I wrote about my childhood, which consisted of random and constant sickness. I am beginning to believe that I blocked a majority of it out, but it truly did define much of who I am: my hardheadedness, my hatred for being babied, and my unfailing need to prove everyone wrong.

I was severely allergic to walnut trees, but continued to play in the leaves despite this. That is the way of a child of course. Constantly doing something, taking a chance despite the negative consequences that would ensue. The point of course being that those negative feelings do not outweigh the reward.

I told colleges this about myself and playing in leaves:

“We would make little progress this way, but it allowed us to enjoy things that were normally dreary. Our games were hardly original, but they are something that I still value today as a life philosophy. After spending a day playing tiring games, I would go home feeling sick. However, my short-term illness was incomparable to the day that had just passed. Every day spent playing in the walnut trees was a risk. My allergies were unpredictable and playing in such a dangerous field seems as if I was begging for illness, but my constant experience with sickness allowed me to build an optimistic view of life. I did not spend my time worrying about the hours I would spend tending to my stuffy nose later. I didn’t worry because I recognized that in all choices there are unpredictable outcomes. Since we are unable to control what happens to us, it is our job to take those situations and make the best of them. Playing in leaves, despite the pain it caused later, was one of the best decisions I made as a child. Reflecting on it now, I find a lesson that I hope to utilize in the coming years. As a person and a student, raking leaves and odd sicknesses have taught me to live with optimism and the belief that I can make the best of any situation as well as allow those situations to better me as a person.”

It’s funny, the timing of my going and reading this. I am at an exact point where I am afraid to take a chance because of the consequences. I am exactly in a place where that decision I terrifying and not an easy out, like I wish I had.

Something I have always been amazed by is the way in which poignant moments and realizations are eventually lost or fade. I had so many moments as a child where I realized something immense and of huge gravity to my life, but slowly that information, that change just became a memory and no longer affected me. This moment, reading this, it is proof of that experience and how it will continue to repeat itself throughout my life.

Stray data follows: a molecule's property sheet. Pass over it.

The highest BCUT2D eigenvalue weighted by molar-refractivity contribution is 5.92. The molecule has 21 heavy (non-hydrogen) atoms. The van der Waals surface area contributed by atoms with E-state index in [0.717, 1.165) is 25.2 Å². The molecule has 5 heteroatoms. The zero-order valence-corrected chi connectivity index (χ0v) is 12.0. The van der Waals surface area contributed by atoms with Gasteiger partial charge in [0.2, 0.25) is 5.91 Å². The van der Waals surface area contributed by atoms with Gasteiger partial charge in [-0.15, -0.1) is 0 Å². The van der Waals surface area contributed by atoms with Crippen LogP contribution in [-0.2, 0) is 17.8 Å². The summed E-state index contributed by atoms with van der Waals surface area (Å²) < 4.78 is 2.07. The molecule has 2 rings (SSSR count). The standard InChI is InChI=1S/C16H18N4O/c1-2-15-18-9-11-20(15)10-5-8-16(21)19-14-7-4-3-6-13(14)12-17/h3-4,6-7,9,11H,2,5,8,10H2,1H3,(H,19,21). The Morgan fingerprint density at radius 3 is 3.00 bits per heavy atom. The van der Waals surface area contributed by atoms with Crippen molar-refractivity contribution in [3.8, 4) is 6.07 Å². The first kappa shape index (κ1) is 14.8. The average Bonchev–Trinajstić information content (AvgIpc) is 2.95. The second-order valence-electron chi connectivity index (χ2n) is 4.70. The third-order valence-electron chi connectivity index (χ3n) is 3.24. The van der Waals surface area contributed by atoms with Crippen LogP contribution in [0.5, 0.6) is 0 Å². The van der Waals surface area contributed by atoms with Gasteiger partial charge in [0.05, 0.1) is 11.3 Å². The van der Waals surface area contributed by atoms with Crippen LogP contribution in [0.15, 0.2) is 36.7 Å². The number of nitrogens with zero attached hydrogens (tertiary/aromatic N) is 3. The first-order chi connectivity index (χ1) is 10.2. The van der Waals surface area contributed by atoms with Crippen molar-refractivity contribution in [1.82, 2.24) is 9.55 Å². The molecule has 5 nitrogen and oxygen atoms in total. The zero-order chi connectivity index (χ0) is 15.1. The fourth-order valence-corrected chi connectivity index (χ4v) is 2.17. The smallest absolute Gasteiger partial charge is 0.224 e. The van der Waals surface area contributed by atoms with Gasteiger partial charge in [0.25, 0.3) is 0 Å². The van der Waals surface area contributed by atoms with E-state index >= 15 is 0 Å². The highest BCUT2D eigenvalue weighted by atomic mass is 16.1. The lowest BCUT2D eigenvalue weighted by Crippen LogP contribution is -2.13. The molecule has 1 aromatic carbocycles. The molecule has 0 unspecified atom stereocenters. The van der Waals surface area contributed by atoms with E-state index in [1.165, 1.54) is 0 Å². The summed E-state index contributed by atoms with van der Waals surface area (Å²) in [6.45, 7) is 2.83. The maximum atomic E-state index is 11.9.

Tell me how, in 12th grade, I had better insight into what I need to do than I do now? The answer I can provide is merely that the decisions you make are harder to make when so close to the situation. The myopic view I have is so hindered by guilt, by inconvenience, by other people, but mostly by myself. I set standards in my mind that are in no rational or beneficial in times like these. While they have made me into a sort of perfectionist, they also allow me to be extremely hard on myself and make me indecisive in times like these.

This is the first time I’ve written in weeks it seems. I told myself when I took this job that I would write, I would find a way, but as things go, the way to write becomes harder to find, harder to maneuver and make the time.

There is no resolution. There is no definite answer because everyone seems to have a different one. I come to that point frequently because to me, if I waited until some universal truth came about, or was found, I may be waiting too long. I am 20. I am 20 years old and this is what my life consists of. Sometimes I forget that I am younger than most people in the same situation as myself.

I think what I need is to take time to give myself some credit, since I have yet to do that so far. I know what I need is to take a chance here. I need to take steps toward making things change. I can’t count how many poems, stories and articles I’ve read encouraging me to seize the day and also how few times I think I’ve truly listened. Here is where I go from here: I make a change. Sometimes a change in attitude is not enough and sometimes being hardheaded to stick a position out just because you said you would is not the best answer.

And, yes, I am still talking myself into my decision. Probably because I never thought I would be here. There is such a glorified picture of what a career is in my head. I don’t know exactly how it got there, but it is there. While I know I may not find that picture, I want to get close. I want to do something I love. In the mean time, I’ll do as the 12th grade me would do. I’ll make the best of what I have because there is no point dwelling on it. I just have to let it go.

Try it some time. It’s worth it.

“Notes From the Underground” by Fyodor Dostoevskey

“Eat, Pray, Love” by Elizabeth Gilbert

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And hold us at the center while the spiral unwinds

Four Winds by Bright Eyes

There’s much to say, but there never seems to be the time to take and say it. Where have I been these past few weeks? Where have I been. It’s hard to say. The places you travel in a day’s time are more than just the physical locations on a map. They’re the things that become home in your mind.

I haven’t felt at home, or at least I haven’t wanted to. There’s always an edge that I’m just barely on and I’ve come to believe a few things as I continually teeter to and fro. What I’m between or leaning to, I never really know and that shouldn’t surprise a person like you. Thank you for taking the time to read.